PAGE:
The Maya community of Southern Belize scored a landmark victory in the courtroom of Chief Justice Dr. Abdulai Conteh Monday morning – a victory that is bound to have far-reaching implications for that part of the country, including how the Government proceeds with logging, mining, and petroleum concessions in what the Maya community claims is over 500,000 acres of ancestral homeland.
The Chief Justice also made it clear in this morning’s ruling that Maya customary land tenure – which he re-emphasized has long existed and continues to exist in Southern Belize – also reasonably extends to the five Mopan Maya villages of Stann Creek.
The judgment requires the Government of Belize to put the brakes on any leases, grants, concessions and contracts that would affect Maya land rights in the Toledo District; however, attorneys for both sides differ on the true implications of that cease order.
Of particular interest are concessions for petroleum granted to US Capital Energy, which nearly completely overlaps with the territory in question, spanning a large stretch of Toledo, as well as the December 2008 concession for Belize Hydroelectric Development & Management Company Limited for the development of the hydro potential of Belize’s majestic Rio Grande basin, which has been formally opposed by villagers of San Pedro Columbia, San Miguel, Silver Creek, Golden Stream, Medina Bank, Indian Creek and Big Falls.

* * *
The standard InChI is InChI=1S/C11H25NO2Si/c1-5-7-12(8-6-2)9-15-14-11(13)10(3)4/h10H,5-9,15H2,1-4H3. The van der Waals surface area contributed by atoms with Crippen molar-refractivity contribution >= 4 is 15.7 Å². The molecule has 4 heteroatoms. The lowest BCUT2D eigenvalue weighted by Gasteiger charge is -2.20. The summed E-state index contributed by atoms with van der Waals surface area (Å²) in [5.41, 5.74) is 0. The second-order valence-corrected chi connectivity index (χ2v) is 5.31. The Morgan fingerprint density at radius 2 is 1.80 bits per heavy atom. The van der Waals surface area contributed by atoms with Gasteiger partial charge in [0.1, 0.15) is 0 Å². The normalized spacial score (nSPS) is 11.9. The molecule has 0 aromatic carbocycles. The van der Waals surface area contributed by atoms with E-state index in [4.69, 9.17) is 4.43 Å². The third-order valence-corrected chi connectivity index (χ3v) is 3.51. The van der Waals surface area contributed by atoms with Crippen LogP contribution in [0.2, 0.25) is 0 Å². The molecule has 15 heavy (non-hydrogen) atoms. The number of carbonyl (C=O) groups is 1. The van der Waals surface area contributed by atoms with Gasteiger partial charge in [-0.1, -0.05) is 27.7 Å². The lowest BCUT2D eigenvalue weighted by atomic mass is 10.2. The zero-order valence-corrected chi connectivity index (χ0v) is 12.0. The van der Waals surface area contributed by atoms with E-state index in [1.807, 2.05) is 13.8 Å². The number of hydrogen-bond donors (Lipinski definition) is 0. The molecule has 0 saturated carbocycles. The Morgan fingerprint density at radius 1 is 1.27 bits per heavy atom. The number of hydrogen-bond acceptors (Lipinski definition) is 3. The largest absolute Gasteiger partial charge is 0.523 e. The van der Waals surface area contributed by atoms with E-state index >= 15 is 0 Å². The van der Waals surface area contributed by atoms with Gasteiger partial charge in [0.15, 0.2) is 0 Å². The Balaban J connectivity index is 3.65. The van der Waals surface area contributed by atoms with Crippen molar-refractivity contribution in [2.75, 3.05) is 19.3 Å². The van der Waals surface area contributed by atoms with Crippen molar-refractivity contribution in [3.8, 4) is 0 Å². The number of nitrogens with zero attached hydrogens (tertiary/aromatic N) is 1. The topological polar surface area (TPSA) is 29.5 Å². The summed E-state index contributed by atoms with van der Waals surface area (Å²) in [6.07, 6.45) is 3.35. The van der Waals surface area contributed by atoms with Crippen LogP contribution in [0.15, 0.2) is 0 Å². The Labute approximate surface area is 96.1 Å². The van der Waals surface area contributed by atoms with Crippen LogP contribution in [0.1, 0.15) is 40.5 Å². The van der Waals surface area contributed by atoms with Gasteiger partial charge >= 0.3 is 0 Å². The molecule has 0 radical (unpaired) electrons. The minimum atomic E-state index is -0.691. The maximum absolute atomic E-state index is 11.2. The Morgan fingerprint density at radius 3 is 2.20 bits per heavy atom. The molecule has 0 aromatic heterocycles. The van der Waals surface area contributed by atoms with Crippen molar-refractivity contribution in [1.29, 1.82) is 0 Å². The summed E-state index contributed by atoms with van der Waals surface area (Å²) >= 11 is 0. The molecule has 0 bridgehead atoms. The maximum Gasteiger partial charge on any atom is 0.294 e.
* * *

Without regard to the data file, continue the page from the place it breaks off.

“I would say it would require the government to go back and to re-examine whether those existing concessions were done under the parameters that the Chief Justice laid down in his judgment, and I am pretty certain that they were not – meaning that they were [not] done with the consultation and consent of the land holders, which are the Mayan people. So I would think that it will necessitate the government to go to the now affirmed landholders and speak to them about the existence of these concessions on their lands,” said Antoinette Moore, SC, who represented the Maya in court. Much depends on how GOB interprets what the CJ said, Moore added.
“I think what has gone in the past stays as valid, and I think his [the Chief Justice’s] judgment is not retroactive; it’s going forward,” said Government’s attorney, Lois Young, SC.
“Personally, I don’t think there is any other way we can go but to appeal [the CJ’s decision]. It’s a judgment that’s so huge that it has to be tested in an appellate court,” Young added.
Dr. Conteh described the case as “enormous:” There were five boxes of 51 affidavits, including statements from 23 alcaldes, maps and historical documents.